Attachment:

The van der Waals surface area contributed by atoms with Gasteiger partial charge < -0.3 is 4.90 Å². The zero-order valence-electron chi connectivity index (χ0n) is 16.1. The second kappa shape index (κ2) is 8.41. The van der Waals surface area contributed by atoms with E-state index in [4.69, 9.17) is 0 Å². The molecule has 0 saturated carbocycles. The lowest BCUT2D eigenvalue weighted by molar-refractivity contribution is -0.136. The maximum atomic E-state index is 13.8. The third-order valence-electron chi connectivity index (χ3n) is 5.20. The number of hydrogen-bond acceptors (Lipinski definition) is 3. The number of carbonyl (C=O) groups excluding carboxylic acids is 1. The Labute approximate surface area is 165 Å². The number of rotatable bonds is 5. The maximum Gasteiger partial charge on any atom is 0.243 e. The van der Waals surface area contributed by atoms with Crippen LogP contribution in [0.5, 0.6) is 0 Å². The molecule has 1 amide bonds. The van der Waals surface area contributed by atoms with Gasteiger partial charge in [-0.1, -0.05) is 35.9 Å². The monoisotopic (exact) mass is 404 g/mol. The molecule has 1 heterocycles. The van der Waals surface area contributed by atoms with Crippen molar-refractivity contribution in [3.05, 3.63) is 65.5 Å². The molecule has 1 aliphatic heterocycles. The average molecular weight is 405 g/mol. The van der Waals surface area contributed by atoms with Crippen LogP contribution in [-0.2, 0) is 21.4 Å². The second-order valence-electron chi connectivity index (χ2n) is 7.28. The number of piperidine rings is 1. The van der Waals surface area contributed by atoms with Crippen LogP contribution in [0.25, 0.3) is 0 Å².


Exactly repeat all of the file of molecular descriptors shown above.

The van der Waals surface area contributed by atoms with Gasteiger partial charge < -0.3 is 4.90 Å². The zero-order valence-electron chi connectivity index (χ0n) is 16.1. The second kappa shape index (κ2) is 8.41. The van der Waals surface area contributed by atoms with E-state index in [4.69, 9.17) is 0 Å². The molecule has 0 saturated carbocycles. The lowest BCUT2D eigenvalue weighted by molar-refractivity contribution is -0.136. The maximum atomic E-state index is 13.8. The third-order valence-electron chi connectivity index (χ3n) is 5.20. The number of hydrogen-bond acceptors (Lipinski definition) is 3. The number of carbonyl (C=O) groups excluding carboxylic acids is 1. The Labute approximate surface area is 165 Å². The number of rotatable bonds is 5. The maximum Gasteiger partial charge on any atom is 0.243 e. The van der Waals surface area contributed by atoms with Crippen LogP contribution in [0.5, 0.6) is 0 Å². The molecule has 1 amide bonds. The van der Waals surface area contributed by atoms with Gasteiger partial charge in [-0.1, -0.05) is 35.9 Å². The monoisotopic (exact) mass is 404 g/mol. The molecule has 1 heterocycles. The van der Waals surface area contributed by atoms with Crippen molar-refractivity contribution in [3.05, 3.63) is 65.5 Å². The molecule has 1 aliphatic heterocycles. The average molecular weight is 405 g/mol. The van der Waals surface area contributed by atoms with Crippen LogP contribution in [-0.2, 0) is 21.4 Å². The second-order valence-electron chi connectivity index (χ2n) is 7.28. The number of piperidine rings is 1. The van der Waals surface area contributed by atoms with Crippen LogP contribution in [0.25, 0.3) is 0 Å².